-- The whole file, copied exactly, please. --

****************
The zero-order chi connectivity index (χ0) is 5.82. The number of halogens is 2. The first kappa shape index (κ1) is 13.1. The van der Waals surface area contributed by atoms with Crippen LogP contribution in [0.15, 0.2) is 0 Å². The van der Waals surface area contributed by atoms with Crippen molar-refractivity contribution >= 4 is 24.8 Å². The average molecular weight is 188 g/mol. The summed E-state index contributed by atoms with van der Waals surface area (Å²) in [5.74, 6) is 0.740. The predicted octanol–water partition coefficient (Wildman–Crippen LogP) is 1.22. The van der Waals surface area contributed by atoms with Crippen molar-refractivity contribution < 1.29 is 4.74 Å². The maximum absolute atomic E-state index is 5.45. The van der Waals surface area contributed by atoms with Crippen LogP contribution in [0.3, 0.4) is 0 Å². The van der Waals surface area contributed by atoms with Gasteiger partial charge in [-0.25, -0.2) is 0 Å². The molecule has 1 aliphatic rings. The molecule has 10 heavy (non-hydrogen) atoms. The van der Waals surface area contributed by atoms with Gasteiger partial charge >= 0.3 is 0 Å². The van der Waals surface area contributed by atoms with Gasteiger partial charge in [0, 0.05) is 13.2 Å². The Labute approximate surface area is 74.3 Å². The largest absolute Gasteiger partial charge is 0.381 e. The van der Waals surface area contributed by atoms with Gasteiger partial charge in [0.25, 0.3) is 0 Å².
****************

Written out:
The zero-order chi connectivity index (χ0) is 5.82. The number of halogens is 2. The first kappa shape index (κ1) is 13.1. The van der Waals surface area contributed by atoms with Crippen LogP contribution in [0.15, 0.2) is 0 Å². The van der Waals surface area contributed by atoms with Crippen molar-refractivity contribution >= 4 is 24.8 Å². The average molecular weight is 188 g/mol. The summed E-state index contributed by atoms with van der Waals surface area (Å²) in [5.74, 6) is 0.740. The predicted octanol–water partition coefficient (Wildman–Crippen LogP) is 1.22. The van der Waals surface area contributed by atoms with Crippen molar-refractivity contribution < 1.29 is 4.74 Å². The maximum absolute atomic E-state index is 5.45. The van der Waals surface area contributed by atoms with Crippen LogP contribution in [0.3, 0.4) is 0 Å². The van der Waals surface area contributed by atoms with Gasteiger partial charge in [-0.25, -0.2) is 0 Å². The molecule has 1 aliphatic rings. The molecule has 10 heavy (non-hydrogen) atoms. The van der Waals surface area contributed by atoms with Gasteiger partial charge >= 0.3 is 0 Å². The van der Waals surface area contributed by atoms with Gasteiger partial charge in [0, 0.05) is 13.2 Å². The Labute approximate surface area is 74.3 Å². The largest absolute Gasteiger partial charge is 0.381 e. The van der Waals surface area contributed by atoms with Gasteiger partial charge in [0.25, 0.3) is 0 Å².